- And very few of them are presided over by local aristocrats or clan chiefs.
- And even in Gaelic tales, the island earned fame for being the penal colony where clan chiefs put their enemies in exile.
- Some clan chiefs hedged their bets and sent sons off to fight on opposing sides.
- Mickey's evidence comes from a bureau chief of one of the news organizations.
- The discussions between the unions and council chiefs are deadlocked because the employers say they cannot afford to increase their offer.
- Police chiefs say the federal government must first secure the country's borders.
- Ah, it's just the main troops, Timmy, nothing to worry about, chief!
- Maybe at one time, chief, but the carpet cops have taken over.
- There's a button on the left of your keyboard somewhere with the words ‘Caps Lock’ printed on it, chief.
- The chief concern among skeptics is that young people are not mature or intelligent enough to vote properly.
- Among the chief concerns is the bank's investment portfolio, which now makes up more than half of its assets.
- Among the chief tactics of the fallen principalities and powers is the incitement of fear.
- With him he had one of his chief advisers and commanders.
- He stayed with the brigade, rising through the ranks to chief fire officer, until it was disbanded when the works closed in 1982.
- He quickly moved through the ranks to become chief engineer by the outbreak of WWII.
chief cook and bottle-washer
- informal A person who performs a variety of important but routine tasks.Example sentences
- In addition, every article thus far has banged on about the so-called great folk music revival, of which he, as chief cook and bottle-washer of the Fence Collective, is a key player.
- An old woman in a small Ontario town looks back on her life as chief cook and bottle-washer for a well heeled Anglo family.
- He is the chief cook and bottle-washer for Avalon Audio Services in Phoenix, and is currently pondering the idea of techno remixes of West Texas Swing music.
- Heraldry At the top; in the upper part.Example sentences
- His margin of victory can be taken as evidence that the majority of Americans have confidence in him as the commander in chief.
- Being the commander in chief of the Greek armies, Agamemnon's thousand-ship fleet is en route to Troy.
- Which begs the question: When did the president become theologian in chief?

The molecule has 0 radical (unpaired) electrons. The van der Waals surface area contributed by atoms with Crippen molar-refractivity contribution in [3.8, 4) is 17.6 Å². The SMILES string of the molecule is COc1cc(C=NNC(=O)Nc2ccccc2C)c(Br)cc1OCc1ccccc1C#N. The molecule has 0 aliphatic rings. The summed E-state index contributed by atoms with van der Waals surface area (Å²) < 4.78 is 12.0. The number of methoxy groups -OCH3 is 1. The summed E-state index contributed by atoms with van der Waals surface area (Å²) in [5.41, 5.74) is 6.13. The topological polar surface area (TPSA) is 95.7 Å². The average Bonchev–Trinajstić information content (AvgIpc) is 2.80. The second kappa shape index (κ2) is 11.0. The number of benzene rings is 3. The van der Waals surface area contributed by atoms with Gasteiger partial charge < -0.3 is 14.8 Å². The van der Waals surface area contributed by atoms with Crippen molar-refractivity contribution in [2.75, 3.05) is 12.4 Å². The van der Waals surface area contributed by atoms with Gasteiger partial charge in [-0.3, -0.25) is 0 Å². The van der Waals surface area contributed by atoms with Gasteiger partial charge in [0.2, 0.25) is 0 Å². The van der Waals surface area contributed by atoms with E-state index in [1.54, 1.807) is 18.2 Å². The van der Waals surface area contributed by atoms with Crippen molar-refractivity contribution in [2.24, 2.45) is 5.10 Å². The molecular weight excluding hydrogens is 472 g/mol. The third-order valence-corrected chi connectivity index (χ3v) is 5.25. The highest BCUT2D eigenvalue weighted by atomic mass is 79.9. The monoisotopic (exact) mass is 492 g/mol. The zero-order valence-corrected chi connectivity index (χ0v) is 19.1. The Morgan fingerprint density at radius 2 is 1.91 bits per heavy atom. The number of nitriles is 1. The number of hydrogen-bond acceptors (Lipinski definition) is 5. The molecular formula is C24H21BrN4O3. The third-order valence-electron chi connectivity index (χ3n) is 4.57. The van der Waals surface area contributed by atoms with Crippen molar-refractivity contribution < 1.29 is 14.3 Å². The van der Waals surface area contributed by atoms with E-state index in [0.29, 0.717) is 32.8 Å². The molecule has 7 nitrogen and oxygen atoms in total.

too many chiefs and not enough Indians
- Too many people giving orders and not enough people to carry them out.Example sentences
- I blame the managers - there are too many chiefs and not enough Indians.
- ‘There are too many chiefs and not enough Indians,’ she said.
- Some demand arbitrary reductions in management staff, believing there are too many chiefs and not enough Indians.
- Example sentences
- How do we expect development to take place in such chiefdoms?
- Within the area of his chiefdom, which extends far beyond the village, live 6,800 people.
- The area was divided into independent chiefdoms.
- Example sentences
- This mask, called Mongop, appears to be the authority symbol for chiefship and is associated with agriculture as well.
- It is therefore not surprising that people from all over the world have legitimate claims to chiefships.
- ‘The chiefship of Kennedy will remain here, even after I die - strong as ever, as hard as this rock,’ he says.
Middle English: from Old French chief, chef, based on Latin caput 'head'.
capital from Middle English:
The first meaning of capital was ‘to do with the head or the top of something’. From this evolved such modern meanings as ‘the large form of a letter’ and ‘the chief city or town in a country’. The word goes back to Latin caput ‘head’. Capital in the financial sense was originally the capital stock of a company or trader, their main or original funds. The use as an adjective meaning ‘excellent’, now old-fashioned, dates from the mid 18th century. The capital of a column comes via French from Latin capitellum ‘a little head’. To capitulate (mid 16th century) is to admit that you are defeated and surrender. When it first entered the language it meant ‘to parley or draw up terms’, having come via French from medieval Latin capitulare ‘to draw up under headings’. Like capital, its ultimate root is Latin caput ‘head’, source also of cap, chapter, chief (Middle English), and captain (Late Middle English), both the ‘head’ of a group of people, and decapitate (early 17th century).
Words that rhyme with chiefaperitif, beef, belief, brief, enfeoff, fief, grief, interleaf, leaf, Leif, lief, Mazar-e-Sharif, misbelief, motif, naif, O'Keeffe, reef, seif, Sharif, sheaf, shereef, sportif, Tenerife, thief
What do you find interesting about this word or phrase?
Comments that don't adhere to our Community Guidelines may be moderated or removed.